Prevention in Focus

Fall 2011 

Views from the front lines: Fear-based campaigns

We spoke to four people with different perspectives on fear-based campaigns:

  • Bill Ryan—Activist, author, consultant, psychotherapist, and professor of social work at McGill University
  • Alan Middleton—Assistant Professor of Marketing and Executive Director, Schulich Executive Education Centre (SEEC), Schulich School of Business, York University
  • Brian Finch—Publisher and editor for positivelite.com, regular contributor to Fab magazine; living with HIV for more than 25 years
  • Roseline Carter—AIDS Calgary Awareness Association, Team Leader of Community Strategies

Interviews by Debbie Koenig

Bill Ryan

How did you respond to the “It’s Never Just HIV” campaign when you first saw it?  

I tend to give a campaign a chance by not reacting to the very first images I see because I try to get behind things a bit. When I looked at this campaign a little bit deeper, I thought that it was probably a step backwards in terms of what we want to present around HIV and prevention. I think it’s pretty well been shown that shaming and frightening people are not effective strategies.

The purpose of a social marketing campaign is to target a particular group of people and try to influence a specific behaviour. The “It’s Never Just HIV” campaign targeted young gay men in New York City and told them to “always use a condom.” How successful do you think this campaign would have been at achieving its objective?

I think we have to be more sophisticated in terms of prevention. I think that we turn off [when confronted with this ad], especially younger gay men who don’t want to hear the message and don’t want to see it packaged the way it’s been in the past. I’m concerned that we’re just going back and starting over again with another generation of young men, using methods we didn’t think worked for the older generation. That being said, the idea of always using a condom is a valid one as long as we acknowledge that not everyone is going to all the time and that harm reduction strategies that recognize this are promoted as well.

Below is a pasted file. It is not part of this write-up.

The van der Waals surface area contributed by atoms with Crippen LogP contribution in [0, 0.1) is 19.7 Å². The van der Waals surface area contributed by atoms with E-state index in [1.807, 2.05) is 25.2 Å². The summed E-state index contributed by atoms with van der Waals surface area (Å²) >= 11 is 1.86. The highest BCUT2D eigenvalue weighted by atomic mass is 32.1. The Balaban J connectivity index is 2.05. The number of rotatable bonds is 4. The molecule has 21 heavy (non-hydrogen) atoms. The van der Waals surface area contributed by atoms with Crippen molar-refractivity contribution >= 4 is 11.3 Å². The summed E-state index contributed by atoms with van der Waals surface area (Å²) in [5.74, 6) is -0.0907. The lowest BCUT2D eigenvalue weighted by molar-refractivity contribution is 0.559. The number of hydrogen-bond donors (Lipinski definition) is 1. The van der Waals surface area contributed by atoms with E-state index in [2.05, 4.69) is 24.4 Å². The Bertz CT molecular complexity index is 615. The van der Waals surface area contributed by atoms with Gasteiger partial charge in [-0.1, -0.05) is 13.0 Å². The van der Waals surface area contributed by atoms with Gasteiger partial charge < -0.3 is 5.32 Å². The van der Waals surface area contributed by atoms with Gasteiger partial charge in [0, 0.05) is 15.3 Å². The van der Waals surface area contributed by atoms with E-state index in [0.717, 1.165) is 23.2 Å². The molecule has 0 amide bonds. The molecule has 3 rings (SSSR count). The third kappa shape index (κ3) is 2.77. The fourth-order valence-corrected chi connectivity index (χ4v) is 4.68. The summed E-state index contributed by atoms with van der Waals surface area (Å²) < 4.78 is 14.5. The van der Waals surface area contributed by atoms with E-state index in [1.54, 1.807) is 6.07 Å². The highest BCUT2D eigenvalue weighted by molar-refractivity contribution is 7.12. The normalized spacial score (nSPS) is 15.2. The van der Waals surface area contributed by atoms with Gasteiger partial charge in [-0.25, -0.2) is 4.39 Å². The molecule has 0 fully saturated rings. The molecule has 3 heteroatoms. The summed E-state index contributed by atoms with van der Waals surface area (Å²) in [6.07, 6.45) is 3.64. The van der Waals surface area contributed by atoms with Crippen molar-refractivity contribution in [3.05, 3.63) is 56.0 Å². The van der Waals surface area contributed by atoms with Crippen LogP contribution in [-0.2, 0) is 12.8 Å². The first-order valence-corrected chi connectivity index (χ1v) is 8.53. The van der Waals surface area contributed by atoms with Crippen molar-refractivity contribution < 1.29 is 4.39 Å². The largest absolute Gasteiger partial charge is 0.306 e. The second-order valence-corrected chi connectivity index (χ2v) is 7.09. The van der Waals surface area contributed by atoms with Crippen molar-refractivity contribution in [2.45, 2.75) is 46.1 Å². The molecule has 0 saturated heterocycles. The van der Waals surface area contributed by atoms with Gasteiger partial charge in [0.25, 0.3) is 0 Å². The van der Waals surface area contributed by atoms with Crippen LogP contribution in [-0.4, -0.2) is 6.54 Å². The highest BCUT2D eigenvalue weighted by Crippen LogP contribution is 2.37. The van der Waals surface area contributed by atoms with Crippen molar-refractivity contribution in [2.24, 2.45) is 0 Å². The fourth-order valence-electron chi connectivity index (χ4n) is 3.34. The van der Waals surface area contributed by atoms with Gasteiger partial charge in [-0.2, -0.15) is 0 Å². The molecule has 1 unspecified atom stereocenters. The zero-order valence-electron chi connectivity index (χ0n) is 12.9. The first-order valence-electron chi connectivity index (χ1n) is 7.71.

Fear-based campaigns are extremely controversial. In general, do you think this type of strategy serves to educate and empower or is it potentially disempowering and even harmful?

I’ve been working in this field since 1985. You don’t know how many times I’ve heard arguments for and against fear-based messaging presented at different moments over the course of the last 25 years—people saying that we have to scare the crap out of people to get them to take this seriously.

I look at all my friends who smoke. They don’t look at the images on the cigarette packages, or they cover them up with other things, or they become totally neutralized to them. I think that, in some ways, we’ve got the same reaction to HIV messaging.

In my psychotherapy practice, I meet a lot of younger men who are so terrified that they’re frozen around HIV. For others, for whom prevention messages are just part of the old familiar landscape, they just don’t see them—they just don’t notice them. We’re not reaching young gay men with these kinds of messages. I suspect that people flip through the magazine and avoid the prevention campaign ads. Or, for the ones who are so worried—worried in a way that’s pathological—I don’t think scary campaigns help them at all.